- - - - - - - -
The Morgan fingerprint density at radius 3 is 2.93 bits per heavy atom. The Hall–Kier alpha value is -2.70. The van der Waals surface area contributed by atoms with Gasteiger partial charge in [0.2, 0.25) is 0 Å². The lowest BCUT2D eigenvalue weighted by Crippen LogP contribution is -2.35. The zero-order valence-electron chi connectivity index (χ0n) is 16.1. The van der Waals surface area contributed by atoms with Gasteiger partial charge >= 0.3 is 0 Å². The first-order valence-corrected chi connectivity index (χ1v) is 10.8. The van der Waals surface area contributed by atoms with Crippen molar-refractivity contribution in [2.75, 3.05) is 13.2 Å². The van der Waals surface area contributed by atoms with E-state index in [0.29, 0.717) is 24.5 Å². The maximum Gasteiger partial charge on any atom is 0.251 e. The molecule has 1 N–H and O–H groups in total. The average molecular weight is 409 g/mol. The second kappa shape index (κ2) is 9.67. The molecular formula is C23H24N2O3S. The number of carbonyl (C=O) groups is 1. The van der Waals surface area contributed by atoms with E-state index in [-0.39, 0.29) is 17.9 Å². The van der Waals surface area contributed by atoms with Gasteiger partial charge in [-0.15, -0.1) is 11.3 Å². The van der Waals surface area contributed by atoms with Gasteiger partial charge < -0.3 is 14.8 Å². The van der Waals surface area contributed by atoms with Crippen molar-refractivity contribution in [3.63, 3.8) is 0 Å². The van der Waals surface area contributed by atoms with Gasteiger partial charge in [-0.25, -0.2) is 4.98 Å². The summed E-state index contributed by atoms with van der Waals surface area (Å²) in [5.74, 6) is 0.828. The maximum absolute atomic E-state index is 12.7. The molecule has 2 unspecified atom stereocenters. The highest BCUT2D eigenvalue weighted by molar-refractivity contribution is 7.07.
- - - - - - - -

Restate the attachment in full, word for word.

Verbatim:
The Morgan fingerprint density at radius 3 is 2.93 bits per heavy atom. The Hall–Kier alpha value is -2.70. The van der Waals surface area contributed by atoms with Gasteiger partial charge in [0.2, 0.25) is 0 Å². The lowest BCUT2D eigenvalue weighted by Crippen LogP contribution is -2.35. The zero-order valence-electron chi connectivity index (χ0n) is 16.1. The van der Waals surface area contributed by atoms with Gasteiger partial charge >= 0.3 is 0 Å². The first-order valence-corrected chi connectivity index (χ1v) is 10.8. The van der Waals surface area contributed by atoms with Crippen molar-refractivity contribution in [2.75, 3.05) is 13.2 Å². The van der Waals surface area contributed by atoms with E-state index in [0.29, 0.717) is 24.5 Å². The maximum Gasteiger partial charge on any atom is 0.251 e. The molecule has 1 N–H and O–H groups in total. The average molecular weight is 409 g/mol. The second kappa shape index (κ2) is 9.67. The molecular formula is C23H24N2O3S. The number of carbonyl (C=O) groups is 1. The van der Waals surface area contributed by atoms with E-state index in [-0.39, 0.29) is 17.9 Å². The van der Waals surface area contributed by atoms with Gasteiger partial charge in [-0.15, -0.1) is 11.3 Å². The van der Waals surface area contributed by atoms with Gasteiger partial charge < -0.3 is 14.8 Å². The van der Waals surface area contributed by atoms with Crippen molar-refractivity contribution in [3.63, 3.8) is 0 Å². The van der Waals surface area contributed by atoms with Gasteiger partial charge in [-0.25, -0.2) is 4.98 Å². The summed E-state index contributed by atoms with van der Waals surface area (Å²) in [5.74, 6) is 0.828. The maximum absolute atomic E-state index is 12.7. The molecule has 2 unspecified atom stereocenters. The highest BCUT2D eigenvalue weighted by molar-refractivity contribution is 7.07.